Stephen Harper promises funding for Toronto's SmartTrack transit plan

Prime Minister Stephen Harper has announced the federal government will provide funding for up to one-third of the cost for Toronto's SmartTrack transit line.

Funding of one-third of the cost would begin in 2019

SmartTrack gets boost from Ottawa

7 years ago
Duration 3:03
Prime Minister Stephen Harper visited Toronto on Thursday to announce future funding for Mayor John Tory's SmartTrack transit plan.

Prime Minister Stephen Harper has announced the federal government will provide funding for up to one-third of the cost for Toronto's SmartTrack transit line.

But the city will have to apply for the funding — a billion dollars per year starting in 2019 — just like other cities in Canada. The municipal portion of the funding for SmartTrack remains undecided.

"This answers a lot of questions about funding," said Mayor John Tory about SmartTrack, a transit plan that he proposed during the mayoral election.

Harper highlighted the funding for Toronto's transit system, which was outlined in April's federal budget, alongside the mayor and Finance Minister Joe Oliver, who is also a Toronto MP. Tory called the funding "historic" at the time of the budget, and repeated that on Thursday.

The trio made the announcement at the Toronto Transit Commission's Hillcrest Complex in midtown Toronto. 

Harper said SmartTrack would deliver a "better, faster commute for hundreds of thousands of people" in the city.

He called the plan "innovative" in that it crosses municipalities.

The funding pledge comes at the end of a tough month for Tory, who is dealing with a host of policing, budgetary and transit issues in council.

"What a great day for the city of Toronto," he said, grinning.

Oliver 'dedicated to transit'

Tory emphasized his private discussions with the finance minister, who he said was dedicated to building better transit in Toronto.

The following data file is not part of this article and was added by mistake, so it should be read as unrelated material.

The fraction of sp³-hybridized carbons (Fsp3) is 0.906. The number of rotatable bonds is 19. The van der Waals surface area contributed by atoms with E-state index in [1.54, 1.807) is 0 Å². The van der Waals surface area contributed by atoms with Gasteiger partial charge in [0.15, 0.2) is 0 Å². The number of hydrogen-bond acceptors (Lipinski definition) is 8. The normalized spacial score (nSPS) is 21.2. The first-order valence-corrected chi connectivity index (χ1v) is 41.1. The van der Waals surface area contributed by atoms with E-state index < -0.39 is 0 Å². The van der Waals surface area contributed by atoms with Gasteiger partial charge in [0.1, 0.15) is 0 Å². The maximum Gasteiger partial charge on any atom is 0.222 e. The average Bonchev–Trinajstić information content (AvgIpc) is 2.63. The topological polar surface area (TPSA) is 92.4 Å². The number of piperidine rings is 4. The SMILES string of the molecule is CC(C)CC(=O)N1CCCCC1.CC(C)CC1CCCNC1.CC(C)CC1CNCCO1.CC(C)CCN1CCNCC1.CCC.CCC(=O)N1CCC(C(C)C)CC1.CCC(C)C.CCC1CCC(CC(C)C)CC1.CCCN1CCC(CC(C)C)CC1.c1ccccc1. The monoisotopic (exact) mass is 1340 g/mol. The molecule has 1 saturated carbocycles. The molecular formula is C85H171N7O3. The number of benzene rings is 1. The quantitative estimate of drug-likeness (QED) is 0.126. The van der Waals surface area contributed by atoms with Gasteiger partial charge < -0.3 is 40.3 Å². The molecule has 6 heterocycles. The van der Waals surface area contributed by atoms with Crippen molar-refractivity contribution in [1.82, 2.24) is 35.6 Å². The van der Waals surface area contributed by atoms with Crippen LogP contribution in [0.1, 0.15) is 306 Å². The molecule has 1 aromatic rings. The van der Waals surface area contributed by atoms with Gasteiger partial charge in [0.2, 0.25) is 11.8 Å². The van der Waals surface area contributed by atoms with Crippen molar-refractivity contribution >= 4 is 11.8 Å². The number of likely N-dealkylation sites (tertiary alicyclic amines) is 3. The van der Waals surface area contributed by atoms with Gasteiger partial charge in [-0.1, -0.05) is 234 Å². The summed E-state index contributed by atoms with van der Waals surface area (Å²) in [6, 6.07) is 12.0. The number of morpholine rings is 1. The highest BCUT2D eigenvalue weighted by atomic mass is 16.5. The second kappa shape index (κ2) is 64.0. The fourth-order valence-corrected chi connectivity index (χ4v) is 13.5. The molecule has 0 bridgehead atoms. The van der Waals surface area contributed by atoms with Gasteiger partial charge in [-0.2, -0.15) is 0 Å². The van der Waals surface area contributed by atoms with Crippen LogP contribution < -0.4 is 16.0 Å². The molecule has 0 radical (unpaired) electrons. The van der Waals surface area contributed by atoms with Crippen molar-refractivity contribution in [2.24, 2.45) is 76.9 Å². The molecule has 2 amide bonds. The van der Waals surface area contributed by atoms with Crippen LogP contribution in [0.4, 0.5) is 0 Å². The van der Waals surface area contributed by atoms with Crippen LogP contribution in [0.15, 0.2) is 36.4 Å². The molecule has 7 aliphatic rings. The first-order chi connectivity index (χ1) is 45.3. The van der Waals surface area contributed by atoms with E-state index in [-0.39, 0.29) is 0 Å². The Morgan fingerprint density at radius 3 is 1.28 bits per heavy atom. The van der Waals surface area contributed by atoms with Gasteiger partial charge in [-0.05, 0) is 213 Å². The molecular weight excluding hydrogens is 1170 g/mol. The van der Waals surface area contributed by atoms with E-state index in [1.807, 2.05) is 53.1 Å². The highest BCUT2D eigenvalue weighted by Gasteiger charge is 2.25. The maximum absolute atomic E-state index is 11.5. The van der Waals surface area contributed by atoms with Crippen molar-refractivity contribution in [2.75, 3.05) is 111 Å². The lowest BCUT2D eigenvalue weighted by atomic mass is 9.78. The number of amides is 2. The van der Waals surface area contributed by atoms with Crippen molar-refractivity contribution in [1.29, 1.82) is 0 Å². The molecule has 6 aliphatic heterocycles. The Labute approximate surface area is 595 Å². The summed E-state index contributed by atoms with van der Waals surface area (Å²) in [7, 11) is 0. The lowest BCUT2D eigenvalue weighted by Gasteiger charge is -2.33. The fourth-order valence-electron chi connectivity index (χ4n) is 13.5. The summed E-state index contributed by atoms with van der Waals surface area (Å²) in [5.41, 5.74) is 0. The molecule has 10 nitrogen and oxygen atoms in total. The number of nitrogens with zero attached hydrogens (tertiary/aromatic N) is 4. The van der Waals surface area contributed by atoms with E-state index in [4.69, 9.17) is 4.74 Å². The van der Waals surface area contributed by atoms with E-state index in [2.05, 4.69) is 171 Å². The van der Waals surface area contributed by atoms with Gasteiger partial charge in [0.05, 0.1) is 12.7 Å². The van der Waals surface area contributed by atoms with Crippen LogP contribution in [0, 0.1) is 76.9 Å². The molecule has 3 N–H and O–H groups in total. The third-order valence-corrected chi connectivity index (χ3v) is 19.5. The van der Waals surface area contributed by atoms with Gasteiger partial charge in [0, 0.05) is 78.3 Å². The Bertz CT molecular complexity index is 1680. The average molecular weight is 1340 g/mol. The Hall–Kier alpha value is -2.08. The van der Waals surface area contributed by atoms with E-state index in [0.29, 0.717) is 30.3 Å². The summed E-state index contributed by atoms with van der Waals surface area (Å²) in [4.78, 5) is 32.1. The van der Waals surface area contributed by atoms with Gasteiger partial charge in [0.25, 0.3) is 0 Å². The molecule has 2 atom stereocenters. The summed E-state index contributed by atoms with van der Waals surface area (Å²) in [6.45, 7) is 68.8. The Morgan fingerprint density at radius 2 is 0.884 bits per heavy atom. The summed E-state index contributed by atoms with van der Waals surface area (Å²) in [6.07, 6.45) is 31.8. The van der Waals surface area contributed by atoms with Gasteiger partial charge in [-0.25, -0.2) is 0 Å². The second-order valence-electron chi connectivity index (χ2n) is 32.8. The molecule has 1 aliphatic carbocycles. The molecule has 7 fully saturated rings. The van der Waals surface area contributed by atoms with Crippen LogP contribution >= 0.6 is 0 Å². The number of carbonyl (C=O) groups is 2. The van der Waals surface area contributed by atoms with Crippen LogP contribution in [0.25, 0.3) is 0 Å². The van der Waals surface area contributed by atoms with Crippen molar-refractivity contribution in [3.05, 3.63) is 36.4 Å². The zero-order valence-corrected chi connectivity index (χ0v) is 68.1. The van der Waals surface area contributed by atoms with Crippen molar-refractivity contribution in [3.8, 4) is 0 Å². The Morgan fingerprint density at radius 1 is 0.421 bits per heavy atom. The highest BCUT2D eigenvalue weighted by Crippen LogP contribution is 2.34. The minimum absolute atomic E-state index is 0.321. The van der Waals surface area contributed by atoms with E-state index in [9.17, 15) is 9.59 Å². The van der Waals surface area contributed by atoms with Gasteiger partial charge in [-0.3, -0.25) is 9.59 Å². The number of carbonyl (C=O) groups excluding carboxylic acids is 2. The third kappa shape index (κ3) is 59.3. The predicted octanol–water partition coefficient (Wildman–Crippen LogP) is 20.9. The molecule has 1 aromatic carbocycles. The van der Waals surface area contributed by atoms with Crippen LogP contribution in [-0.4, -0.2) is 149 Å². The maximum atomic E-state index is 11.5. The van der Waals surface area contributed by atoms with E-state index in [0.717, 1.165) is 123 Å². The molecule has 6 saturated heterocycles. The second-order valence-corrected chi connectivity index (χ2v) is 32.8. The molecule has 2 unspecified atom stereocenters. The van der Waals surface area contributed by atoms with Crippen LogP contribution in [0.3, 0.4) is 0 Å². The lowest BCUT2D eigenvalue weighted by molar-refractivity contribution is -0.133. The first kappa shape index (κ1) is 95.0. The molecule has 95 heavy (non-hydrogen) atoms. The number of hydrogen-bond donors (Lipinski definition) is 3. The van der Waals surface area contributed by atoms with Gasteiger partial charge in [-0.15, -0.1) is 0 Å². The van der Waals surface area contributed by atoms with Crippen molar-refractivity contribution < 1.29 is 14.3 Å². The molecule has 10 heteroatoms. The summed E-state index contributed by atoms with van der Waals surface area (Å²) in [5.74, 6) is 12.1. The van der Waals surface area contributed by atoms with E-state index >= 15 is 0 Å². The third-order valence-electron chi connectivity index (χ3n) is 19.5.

Oliver said the funding is all about making Toronto a liveable place for citizens and efficient place for job-creating businesses. 

"We are an engine of the Canadian economy, the heart of the Canadian advantage," he said. 

"If we can't get people moving in the GTA, our engine will splutter."

That budget included $750 million over two years, starting in 2017-18, and $1 billion for each year after, for a new public transit fund to help cities fight traffic congestion by encouraging public-private infrastructure projects.

Harper's announcement took place near Oliver's Eglinton-Lawrence riding. Harper also appeared with Oliver at an event in Toronto just two weeks ago.

Oliver's political future has been questioned of late, with rumours he may not run for re-election — although he has given no official indication he won't be a Conservative candidate again.

Former Conservative colleague-turned-Liberal MP Eve Adams is in a tough nomination fight in Eglinton-Lawrence and the hotly-contested Liberal nomination suggests a tough battle for the seat once the writ drops. 


To encourage thoughtful and respectful conversations, first and last names will appear with each submission to CBC/Radio-Canada's online communities (except in children and youth-oriented communities). Pseudonyms will no longer be permitted.

By submitting a comment, you accept that CBC has the right to reproduce and publish that comment in whole or in part, in any manner CBC chooses. Please note that CBC does not endorse the opinions expressed in comments. Comments on this story are moderated according to our Submission Guidelines. Comments are welcome while open. We reserve the right to close comments at any time.

Become a CBC Member

Join the conversation  Create account

Already have an account?